Do you have any thoughts about the role of art in society?

 Yeah. I do. And those thoughts are, just like everything else I've said, are constantly formulating and reformulating in my mind. But I believe that one of the primary roles of art is to keep us connected with what's invisible. It's to make visible what's invisible. It's the deeper questions of life that have been ongoing for as long as there's been records about the questions that we ask as people. Art takes us out of our normal selves and gives us an extraordinary experience, the best art does. Even the art that is not the best does that, because it keeps us thinking in extra-normal ways, beyond 'what do I need to get at the grocery store,' into questions about what it means to be a human in the world. So whether or not you're a person whose art is political or a person whose art is fanciful, or a person whose art is ironic, those art just avenues into the same basic world, which is to teach us about what it means to be human, in this world.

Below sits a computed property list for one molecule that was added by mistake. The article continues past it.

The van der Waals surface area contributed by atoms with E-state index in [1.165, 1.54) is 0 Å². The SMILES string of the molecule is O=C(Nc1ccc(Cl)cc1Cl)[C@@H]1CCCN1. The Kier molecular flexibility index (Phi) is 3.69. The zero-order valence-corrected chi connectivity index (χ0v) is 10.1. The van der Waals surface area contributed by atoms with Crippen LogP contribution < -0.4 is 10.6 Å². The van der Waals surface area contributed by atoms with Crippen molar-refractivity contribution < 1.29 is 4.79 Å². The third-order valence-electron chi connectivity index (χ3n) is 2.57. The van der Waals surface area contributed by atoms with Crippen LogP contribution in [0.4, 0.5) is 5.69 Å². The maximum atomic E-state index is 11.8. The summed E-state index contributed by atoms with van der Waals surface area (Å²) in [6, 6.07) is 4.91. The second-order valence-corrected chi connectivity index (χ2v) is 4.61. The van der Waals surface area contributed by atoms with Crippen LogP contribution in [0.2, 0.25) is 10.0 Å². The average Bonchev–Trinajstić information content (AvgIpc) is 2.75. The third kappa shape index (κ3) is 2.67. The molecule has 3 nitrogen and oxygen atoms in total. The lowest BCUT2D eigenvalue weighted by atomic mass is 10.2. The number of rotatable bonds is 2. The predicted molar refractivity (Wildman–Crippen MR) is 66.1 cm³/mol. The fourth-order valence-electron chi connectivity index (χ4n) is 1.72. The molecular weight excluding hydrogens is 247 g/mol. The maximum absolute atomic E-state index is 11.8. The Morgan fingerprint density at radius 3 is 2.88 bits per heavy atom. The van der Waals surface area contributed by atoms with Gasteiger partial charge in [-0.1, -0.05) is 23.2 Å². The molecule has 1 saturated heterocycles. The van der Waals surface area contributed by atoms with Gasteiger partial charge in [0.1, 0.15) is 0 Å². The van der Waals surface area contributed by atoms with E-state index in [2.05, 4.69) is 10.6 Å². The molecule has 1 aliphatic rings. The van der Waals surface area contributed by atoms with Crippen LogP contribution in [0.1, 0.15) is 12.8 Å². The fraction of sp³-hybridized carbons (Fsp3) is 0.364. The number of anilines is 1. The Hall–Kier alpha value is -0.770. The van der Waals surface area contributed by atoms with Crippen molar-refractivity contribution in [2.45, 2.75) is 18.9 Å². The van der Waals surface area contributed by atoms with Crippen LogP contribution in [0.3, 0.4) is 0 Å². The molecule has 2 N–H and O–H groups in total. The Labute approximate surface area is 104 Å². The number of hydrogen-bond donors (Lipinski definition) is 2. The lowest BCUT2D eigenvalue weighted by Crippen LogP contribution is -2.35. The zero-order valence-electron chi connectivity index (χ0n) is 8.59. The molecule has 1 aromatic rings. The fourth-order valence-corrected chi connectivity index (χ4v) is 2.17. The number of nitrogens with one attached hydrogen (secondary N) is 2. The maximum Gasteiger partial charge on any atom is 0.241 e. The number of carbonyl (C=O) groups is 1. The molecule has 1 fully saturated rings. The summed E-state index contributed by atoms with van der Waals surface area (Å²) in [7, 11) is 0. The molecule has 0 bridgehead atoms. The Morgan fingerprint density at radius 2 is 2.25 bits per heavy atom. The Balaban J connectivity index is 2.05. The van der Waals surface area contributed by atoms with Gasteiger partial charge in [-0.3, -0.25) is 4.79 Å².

I think that all the questions I have.

 Thanks so much.

 Sure. You're welcome. It's my pleasure.

Fr. Frank Folino Challenges Stereotypes in Art Show

Thank you to St. Thomas Aquinas Catholic Church for becoming a NCLAC member.
St. Thomas Aquinas (810 Carey Ave.) in Ruston is hosting an art show of the works by its pastor, Fr. Frank Folino, OFM.  This show will take place Thursday, August 18th, from 7:00-9:00, in St. Francis Hall.  When one thinks of a priest painting, one might be tempted to think it will be saccharin over-pious religious kitsch.  Fr. Frank does not play to that stereotype. His work is abstract yet accessible, using many media to achieve a very textural result.  Viewers will be delighted to discover the many layers and colors of his mixed-media works.  All are invited to attend this one-night showing of the work, hors d’Oeuvres to be served.